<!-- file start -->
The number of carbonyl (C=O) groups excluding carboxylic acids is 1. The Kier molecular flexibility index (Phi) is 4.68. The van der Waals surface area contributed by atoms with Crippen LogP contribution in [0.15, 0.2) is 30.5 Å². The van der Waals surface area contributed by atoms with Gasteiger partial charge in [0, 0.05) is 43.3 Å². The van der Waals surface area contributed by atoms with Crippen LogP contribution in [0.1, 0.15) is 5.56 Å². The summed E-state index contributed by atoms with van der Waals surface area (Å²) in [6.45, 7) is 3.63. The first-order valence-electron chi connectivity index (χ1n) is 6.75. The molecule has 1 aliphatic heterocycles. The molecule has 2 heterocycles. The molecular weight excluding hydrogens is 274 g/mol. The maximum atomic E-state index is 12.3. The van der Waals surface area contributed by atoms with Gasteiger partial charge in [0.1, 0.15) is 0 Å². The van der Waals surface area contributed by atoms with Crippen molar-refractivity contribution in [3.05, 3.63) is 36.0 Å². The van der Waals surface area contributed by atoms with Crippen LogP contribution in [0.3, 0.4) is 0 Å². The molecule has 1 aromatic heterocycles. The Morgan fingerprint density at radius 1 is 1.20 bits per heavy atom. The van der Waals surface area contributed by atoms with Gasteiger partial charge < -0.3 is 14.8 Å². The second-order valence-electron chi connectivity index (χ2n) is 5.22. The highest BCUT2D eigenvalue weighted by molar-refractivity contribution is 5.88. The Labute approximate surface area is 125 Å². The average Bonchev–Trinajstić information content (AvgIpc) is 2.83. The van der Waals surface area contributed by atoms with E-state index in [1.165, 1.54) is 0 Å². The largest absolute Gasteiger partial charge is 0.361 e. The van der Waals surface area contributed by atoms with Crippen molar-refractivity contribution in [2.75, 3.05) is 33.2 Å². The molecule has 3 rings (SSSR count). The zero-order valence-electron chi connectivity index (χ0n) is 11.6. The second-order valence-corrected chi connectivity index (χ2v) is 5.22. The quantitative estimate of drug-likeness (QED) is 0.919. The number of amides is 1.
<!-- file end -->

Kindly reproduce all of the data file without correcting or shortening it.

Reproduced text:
The number of carbonyl (C=O) groups excluding carboxylic acids is 1. The Kier molecular flexibility index (Phi) is 4.68. The van der Waals surface area contributed by atoms with Crippen LogP contribution in [0.15, 0.2) is 30.5 Å². The van der Waals surface area contributed by atoms with Gasteiger partial charge in [0, 0.05) is 43.3 Å². The van der Waals surface area contributed by atoms with Crippen LogP contribution in [0.1, 0.15) is 5.56 Å². The summed E-state index contributed by atoms with van der Waals surface area (Å²) in [6.45, 7) is 3.63. The first-order valence-electron chi connectivity index (χ1n) is 6.75. The molecule has 1 aliphatic heterocycles. The molecule has 2 heterocycles. The molecular weight excluding hydrogens is 274 g/mol. The maximum atomic E-state index is 12.3. The van der Waals surface area contributed by atoms with Gasteiger partial charge in [0.1, 0.15) is 0 Å². The van der Waals surface area contributed by atoms with Crippen molar-refractivity contribution in [3.05, 3.63) is 36.0 Å². The van der Waals surface area contributed by atoms with Crippen LogP contribution in [0.3, 0.4) is 0 Å². The molecule has 1 aromatic heterocycles. The Morgan fingerprint density at radius 1 is 1.20 bits per heavy atom. The van der Waals surface area contributed by atoms with Gasteiger partial charge < -0.3 is 14.8 Å². The second-order valence-electron chi connectivity index (χ2n) is 5.22. The highest BCUT2D eigenvalue weighted by molar-refractivity contribution is 5.88. The Labute approximate surface area is 125 Å². The average Bonchev–Trinajstić information content (AvgIpc) is 2.83. The van der Waals surface area contributed by atoms with E-state index in [1.165, 1.54) is 0 Å². The largest absolute Gasteiger partial charge is 0.361 e. The van der Waals surface area contributed by atoms with Crippen molar-refractivity contribution in [2.75, 3.05) is 33.2 Å². The molecule has 3 rings (SSSR count). The zero-order valence-electron chi connectivity index (χ0n) is 11.6. The second-order valence-corrected chi connectivity index (χ2v) is 5.22. The quantitative estimate of drug-likeness (QED) is 0.919. The number of amides is 1.